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Topics of interest to Clerks of Session, Session Moderators and others who are interested in Presbyterian local-church governance.

Wednesday, September 29, 2010

More on the Lord's Prayer

Who would have thought my little town of Point Pleasant Beach would be the site of a separation-of-church-and-state controversy? It's all about the Borough Council's desire to continue its practice of opening Council meetings with a public recitation of the Lord's Prayer.

An article in today's newspaper tells of the appearance of some local citizens who interrupted the Council's newly-instituted moment of silence by praying the Lord's Prayer aloud.

I've written this letter to the editor of the Asbury Park Press. We'll see if they publish it:

To the Editor:

Reading about the controversy here in Point Pleasant Beach about official use of the Lord’s Prayer in Borough Council meetings leads me to wonder: how did the Council choose the particular version they’re using?

Their “forgive us our trespasses” version – favored by Roman Catholics, Episcopalians, Methodists and others – comes from William Tyndale’s Bible translation of 1525. The “forgive us our debts” used in my own Presbyterian Church is based on John Wycliffe’s translation of 1395 as well as the King James Version. A 1988 ecumenical alternative seeks to foster Christian unity by introducing “forgive us our sins.”

No one ever wrote down the Aramaic words Jesus himself would have spoken, but of course, there’s always the original Greek of the New Testament. Somehow, though, “aphes humin ta opheilemata hemon” doesn’t have the same ring to it.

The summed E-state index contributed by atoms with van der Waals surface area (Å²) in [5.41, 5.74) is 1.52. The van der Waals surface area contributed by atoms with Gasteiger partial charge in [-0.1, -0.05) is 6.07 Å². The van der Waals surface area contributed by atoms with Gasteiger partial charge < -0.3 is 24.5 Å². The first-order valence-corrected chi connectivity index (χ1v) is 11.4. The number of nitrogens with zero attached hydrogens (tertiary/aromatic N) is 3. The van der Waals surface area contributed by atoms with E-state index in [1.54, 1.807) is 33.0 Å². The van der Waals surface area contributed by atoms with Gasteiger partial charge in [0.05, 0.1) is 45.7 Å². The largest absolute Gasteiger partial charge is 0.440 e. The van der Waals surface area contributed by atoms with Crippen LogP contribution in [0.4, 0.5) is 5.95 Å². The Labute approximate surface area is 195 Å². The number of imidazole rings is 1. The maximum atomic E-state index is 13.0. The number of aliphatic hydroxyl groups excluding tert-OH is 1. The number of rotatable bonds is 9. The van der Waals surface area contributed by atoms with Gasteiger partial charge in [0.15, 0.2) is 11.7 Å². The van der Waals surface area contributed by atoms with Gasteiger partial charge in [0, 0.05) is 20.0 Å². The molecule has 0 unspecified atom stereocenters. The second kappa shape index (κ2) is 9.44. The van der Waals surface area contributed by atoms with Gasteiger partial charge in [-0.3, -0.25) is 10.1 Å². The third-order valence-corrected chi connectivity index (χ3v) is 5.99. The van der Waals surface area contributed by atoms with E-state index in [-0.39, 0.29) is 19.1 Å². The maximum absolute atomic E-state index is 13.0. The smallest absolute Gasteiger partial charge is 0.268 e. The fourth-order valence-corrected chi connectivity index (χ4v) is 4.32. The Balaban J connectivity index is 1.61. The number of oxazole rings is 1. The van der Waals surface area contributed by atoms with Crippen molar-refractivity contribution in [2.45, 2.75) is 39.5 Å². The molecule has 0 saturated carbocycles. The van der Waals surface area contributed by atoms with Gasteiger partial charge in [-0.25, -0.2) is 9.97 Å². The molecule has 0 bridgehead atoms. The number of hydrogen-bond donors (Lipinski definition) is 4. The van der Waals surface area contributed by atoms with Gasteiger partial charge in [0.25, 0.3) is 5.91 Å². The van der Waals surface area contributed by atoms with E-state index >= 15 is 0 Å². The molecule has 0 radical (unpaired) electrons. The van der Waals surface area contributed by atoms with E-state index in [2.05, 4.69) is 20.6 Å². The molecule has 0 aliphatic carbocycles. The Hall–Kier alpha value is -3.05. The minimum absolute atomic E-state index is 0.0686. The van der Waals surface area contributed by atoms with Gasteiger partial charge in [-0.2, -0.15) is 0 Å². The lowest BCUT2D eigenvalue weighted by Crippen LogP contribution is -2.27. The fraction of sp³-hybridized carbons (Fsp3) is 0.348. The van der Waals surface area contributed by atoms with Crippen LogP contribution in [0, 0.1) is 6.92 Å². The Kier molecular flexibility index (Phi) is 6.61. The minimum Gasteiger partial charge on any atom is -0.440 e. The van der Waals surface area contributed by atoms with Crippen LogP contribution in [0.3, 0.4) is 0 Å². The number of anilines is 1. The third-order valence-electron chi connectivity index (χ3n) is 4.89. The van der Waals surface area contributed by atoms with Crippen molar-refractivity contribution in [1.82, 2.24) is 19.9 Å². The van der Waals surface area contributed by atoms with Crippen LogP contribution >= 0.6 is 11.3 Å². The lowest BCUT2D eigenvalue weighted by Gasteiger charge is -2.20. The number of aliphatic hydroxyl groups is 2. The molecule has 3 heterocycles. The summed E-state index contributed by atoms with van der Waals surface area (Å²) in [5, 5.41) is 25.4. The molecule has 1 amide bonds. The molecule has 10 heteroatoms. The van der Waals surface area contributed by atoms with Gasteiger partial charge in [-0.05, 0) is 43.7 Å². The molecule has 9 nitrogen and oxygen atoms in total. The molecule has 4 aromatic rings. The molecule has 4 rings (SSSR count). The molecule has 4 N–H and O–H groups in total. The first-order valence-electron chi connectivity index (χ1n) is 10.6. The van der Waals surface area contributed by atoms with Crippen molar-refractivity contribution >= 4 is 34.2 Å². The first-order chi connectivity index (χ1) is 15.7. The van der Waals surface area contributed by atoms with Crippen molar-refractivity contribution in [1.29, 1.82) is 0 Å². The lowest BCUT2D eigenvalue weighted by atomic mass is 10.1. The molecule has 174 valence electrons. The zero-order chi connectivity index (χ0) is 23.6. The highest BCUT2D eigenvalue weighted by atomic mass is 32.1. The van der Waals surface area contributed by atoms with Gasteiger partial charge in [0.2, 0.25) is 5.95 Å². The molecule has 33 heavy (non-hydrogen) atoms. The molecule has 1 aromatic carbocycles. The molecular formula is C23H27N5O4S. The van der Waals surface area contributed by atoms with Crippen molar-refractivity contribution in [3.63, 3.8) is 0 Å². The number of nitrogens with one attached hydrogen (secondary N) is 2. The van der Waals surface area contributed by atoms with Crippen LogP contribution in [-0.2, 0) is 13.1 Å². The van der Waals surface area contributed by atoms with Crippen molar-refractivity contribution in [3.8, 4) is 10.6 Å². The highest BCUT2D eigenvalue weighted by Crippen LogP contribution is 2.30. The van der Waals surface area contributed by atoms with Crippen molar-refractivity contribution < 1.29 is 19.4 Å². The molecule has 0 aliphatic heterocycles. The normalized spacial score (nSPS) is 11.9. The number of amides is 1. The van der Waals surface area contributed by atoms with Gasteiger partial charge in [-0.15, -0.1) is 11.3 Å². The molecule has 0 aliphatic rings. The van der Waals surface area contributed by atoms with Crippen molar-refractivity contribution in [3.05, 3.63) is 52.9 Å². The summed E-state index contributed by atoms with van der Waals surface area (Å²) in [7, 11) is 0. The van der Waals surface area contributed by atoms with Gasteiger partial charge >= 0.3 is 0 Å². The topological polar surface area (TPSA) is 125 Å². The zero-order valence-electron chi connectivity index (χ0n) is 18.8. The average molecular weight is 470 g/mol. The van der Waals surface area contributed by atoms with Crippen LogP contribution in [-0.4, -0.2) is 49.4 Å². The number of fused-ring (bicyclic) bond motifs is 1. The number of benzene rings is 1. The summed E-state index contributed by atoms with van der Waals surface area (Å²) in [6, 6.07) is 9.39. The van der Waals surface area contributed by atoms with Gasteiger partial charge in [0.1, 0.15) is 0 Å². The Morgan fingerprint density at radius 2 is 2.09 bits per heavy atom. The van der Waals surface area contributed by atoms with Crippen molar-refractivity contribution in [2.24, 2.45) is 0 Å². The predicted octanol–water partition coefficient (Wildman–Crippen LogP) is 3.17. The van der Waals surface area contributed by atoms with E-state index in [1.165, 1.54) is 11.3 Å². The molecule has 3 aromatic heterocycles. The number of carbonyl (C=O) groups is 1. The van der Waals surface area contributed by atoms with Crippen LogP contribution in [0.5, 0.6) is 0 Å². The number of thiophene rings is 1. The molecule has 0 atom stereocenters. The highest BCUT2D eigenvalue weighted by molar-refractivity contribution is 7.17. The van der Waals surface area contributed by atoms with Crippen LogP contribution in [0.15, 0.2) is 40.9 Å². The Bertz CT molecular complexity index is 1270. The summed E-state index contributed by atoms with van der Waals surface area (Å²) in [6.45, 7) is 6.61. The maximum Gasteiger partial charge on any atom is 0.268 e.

By beginning their meetings with an explicitly Christian prayer, the Council is already flouting the First Amendment’s prohibition on “establishment of religion.” I think we citizens have a right to know which expression of Christianity the Council has chosen to establish, and why.

Of course, the Council could avoid all this complexity by simply deciding to introduce a moment of silence instead. That would be truer to Jesus’ original intention in Matthew 6:5-15. Matthew says Jesus taught his disciples this simple prayer so they could use it in private – not ostentatiously, in public, for all to see. That seems to be what this regrettable political debate is all about, isn’t it?

1 comment:

  1. Carl, I hope your letter is published. I found the brief history on the Lords Prayer to be interesting. I’ve wondered about the two versions of the Lords Prayer when I had to recite the "other" version while visiting another church. I'm sure many readers in our area have wondered about the two versions at some point as well.

    After referring to Matthew 6:5-15 in your letter, I also read the verses in the bible. It is quite clear, and not subject to interpretation, the need to pray behind closed doors, including the Lords Prayer, and the benefits of praying behind closed doors. Perhaps people at the council meeting could use your suggested moment of silence to remember to pray when they get home that night!